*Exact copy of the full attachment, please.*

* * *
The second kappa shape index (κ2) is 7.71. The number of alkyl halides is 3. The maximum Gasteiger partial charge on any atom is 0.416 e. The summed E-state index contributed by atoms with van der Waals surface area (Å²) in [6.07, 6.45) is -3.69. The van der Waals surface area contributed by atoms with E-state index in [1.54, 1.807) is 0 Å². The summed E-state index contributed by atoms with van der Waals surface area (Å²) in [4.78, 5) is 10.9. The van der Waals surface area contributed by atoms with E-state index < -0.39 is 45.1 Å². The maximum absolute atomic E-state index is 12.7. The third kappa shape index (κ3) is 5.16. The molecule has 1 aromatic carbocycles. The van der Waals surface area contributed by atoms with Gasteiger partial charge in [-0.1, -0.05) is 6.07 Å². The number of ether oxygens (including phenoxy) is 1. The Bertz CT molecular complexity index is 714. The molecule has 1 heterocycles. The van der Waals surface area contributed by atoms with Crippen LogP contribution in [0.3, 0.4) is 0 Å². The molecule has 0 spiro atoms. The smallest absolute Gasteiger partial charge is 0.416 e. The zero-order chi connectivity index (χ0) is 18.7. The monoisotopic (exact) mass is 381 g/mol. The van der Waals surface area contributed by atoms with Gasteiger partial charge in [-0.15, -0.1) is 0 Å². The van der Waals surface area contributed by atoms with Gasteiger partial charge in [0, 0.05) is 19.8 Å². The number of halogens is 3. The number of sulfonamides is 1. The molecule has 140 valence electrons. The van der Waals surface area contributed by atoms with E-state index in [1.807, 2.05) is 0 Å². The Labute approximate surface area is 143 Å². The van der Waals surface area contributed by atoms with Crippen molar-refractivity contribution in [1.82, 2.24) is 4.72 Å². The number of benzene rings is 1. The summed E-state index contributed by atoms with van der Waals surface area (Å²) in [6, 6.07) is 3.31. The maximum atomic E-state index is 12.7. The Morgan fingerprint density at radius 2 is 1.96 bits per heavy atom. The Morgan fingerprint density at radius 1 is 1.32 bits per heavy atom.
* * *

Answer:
The second kappa shape index (κ2) is 7.71. The number of alkyl halides is 3. The maximum Gasteiger partial charge on any atom is 0.416 e. The summed E-state index contributed by atoms with van der Waals surface area (Å²) in [6.07, 6.45) is -3.69. The van der Waals surface area contributed by atoms with E-state index in [1.54, 1.807) is 0 Å². The summed E-state index contributed by atoms with van der Waals surface area (Å²) in [4.78, 5) is 10.9. The van der Waals surface area contributed by atoms with E-state index < -0.39 is 45.1 Å². The maximum absolute atomic E-state index is 12.7. The third kappa shape index (κ3) is 5.16. The molecule has 1 aromatic carbocycles. The van der Waals surface area contributed by atoms with Gasteiger partial charge in [-0.1, -0.05) is 6.07 Å². The number of ether oxygens (including phenoxy) is 1. The Bertz CT molecular complexity index is 714. The molecule has 1 heterocycles. The van der Waals surface area contributed by atoms with Crippen LogP contribution in [0.3, 0.4) is 0 Å². The molecule has 0 spiro atoms. The smallest absolute Gasteiger partial charge is 0.416 e. The zero-order chi connectivity index (χ0) is 18.7. The monoisotopic (exact) mass is 381 g/mol. The van der Waals surface area contributed by atoms with Gasteiger partial charge in [-0.15, -0.1) is 0 Å². The van der Waals surface area contributed by atoms with Gasteiger partial charge in [0, 0.05) is 19.8 Å². The number of halogens is 3. The number of sulfonamides is 1. The molecule has 140 valence electrons. The van der Waals surface area contributed by atoms with E-state index in [1.807, 2.05) is 0 Å². The Labute approximate surface area is 143 Å². The van der Waals surface area contributed by atoms with Crippen molar-refractivity contribution in [1.82, 2.24) is 4.72 Å². The number of benzene rings is 1. The summed E-state index contributed by atoms with van der Waals surface area (Å²) in [6, 6.07) is 3.31. The maximum atomic E-state index is 12.7. The Morgan fingerprint density at radius 2 is 1.96 bits per heavy atom. The Morgan fingerprint density at radius 1 is 1.32 bits per heavy atom.